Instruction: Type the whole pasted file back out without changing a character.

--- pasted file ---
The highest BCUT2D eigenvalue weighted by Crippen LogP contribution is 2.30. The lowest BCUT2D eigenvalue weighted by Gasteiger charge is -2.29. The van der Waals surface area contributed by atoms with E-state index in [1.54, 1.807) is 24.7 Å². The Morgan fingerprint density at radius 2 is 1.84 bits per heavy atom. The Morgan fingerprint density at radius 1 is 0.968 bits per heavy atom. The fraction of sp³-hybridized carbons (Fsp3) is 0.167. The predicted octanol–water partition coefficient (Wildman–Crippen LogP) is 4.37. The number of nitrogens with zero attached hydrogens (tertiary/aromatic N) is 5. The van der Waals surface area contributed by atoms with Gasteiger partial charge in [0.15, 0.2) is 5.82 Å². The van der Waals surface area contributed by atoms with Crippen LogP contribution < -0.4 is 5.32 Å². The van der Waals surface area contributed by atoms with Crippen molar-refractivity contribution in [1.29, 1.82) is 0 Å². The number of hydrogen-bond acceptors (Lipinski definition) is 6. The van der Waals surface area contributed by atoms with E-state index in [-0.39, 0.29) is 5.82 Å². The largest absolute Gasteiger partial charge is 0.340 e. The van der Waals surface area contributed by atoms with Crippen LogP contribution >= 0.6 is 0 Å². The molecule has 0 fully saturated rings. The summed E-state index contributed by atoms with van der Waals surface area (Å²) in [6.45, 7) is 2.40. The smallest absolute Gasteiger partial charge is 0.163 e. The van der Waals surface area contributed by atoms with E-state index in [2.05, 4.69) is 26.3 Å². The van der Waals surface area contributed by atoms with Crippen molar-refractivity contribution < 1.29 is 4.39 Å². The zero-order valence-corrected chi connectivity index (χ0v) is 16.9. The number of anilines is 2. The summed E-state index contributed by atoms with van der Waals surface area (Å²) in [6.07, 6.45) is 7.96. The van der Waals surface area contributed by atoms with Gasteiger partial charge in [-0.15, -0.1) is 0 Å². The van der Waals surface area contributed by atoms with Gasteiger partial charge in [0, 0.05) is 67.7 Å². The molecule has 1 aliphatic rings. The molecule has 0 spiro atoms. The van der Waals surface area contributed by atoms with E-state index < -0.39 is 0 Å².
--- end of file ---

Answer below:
The highest BCUT2D eigenvalue weighted by Crippen LogP contribution is 2.30. The lowest BCUT2D eigenvalue weighted by Gasteiger charge is -2.29. The van der Waals surface area contributed by atoms with E-state index in [1.54, 1.807) is 24.7 Å². The Morgan fingerprint density at radius 2 is 1.84 bits per heavy atom. The Morgan fingerprint density at radius 1 is 0.968 bits per heavy atom. The fraction of sp³-hybridized carbons (Fsp3) is 0.167. The predicted octanol–water partition coefficient (Wildman–Crippen LogP) is 4.37. The number of nitrogens with zero attached hydrogens (tertiary/aromatic N) is 5. The van der Waals surface area contributed by atoms with Gasteiger partial charge in [0.15, 0.2) is 5.82 Å². The van der Waals surface area contributed by atoms with Crippen LogP contribution < -0.4 is 5.32 Å². The van der Waals surface area contributed by atoms with Crippen molar-refractivity contribution in [1.29, 1.82) is 0 Å². The number of hydrogen-bond acceptors (Lipinski definition) is 6. The van der Waals surface area contributed by atoms with E-state index in [-0.39, 0.29) is 5.82 Å². The largest absolute Gasteiger partial charge is 0.340 e. The van der Waals surface area contributed by atoms with Crippen LogP contribution >= 0.6 is 0 Å². The molecule has 0 fully saturated rings. The summed E-state index contributed by atoms with van der Waals surface area (Å²) in [6.45, 7) is 2.40. The smallest absolute Gasteiger partial charge is 0.163 e. The van der Waals surface area contributed by atoms with E-state index in [2.05, 4.69) is 26.3 Å². The van der Waals surface area contributed by atoms with Crippen molar-refractivity contribution < 1.29 is 4.39 Å². The zero-order valence-corrected chi connectivity index (χ0v) is 16.9. The number of anilines is 2. The summed E-state index contributed by atoms with van der Waals surface area (Å²) in [6.07, 6.45) is 7.96. The van der Waals surface area contributed by atoms with Gasteiger partial charge in [-0.15, -0.1) is 0 Å². The van der Waals surface area contributed by atoms with Gasteiger partial charge in [0, 0.05) is 67.7 Å². The molecule has 1 aliphatic rings. The molecule has 0 spiro atoms. The van der Waals surface area contributed by atoms with E-state index < -0.39 is 0 Å².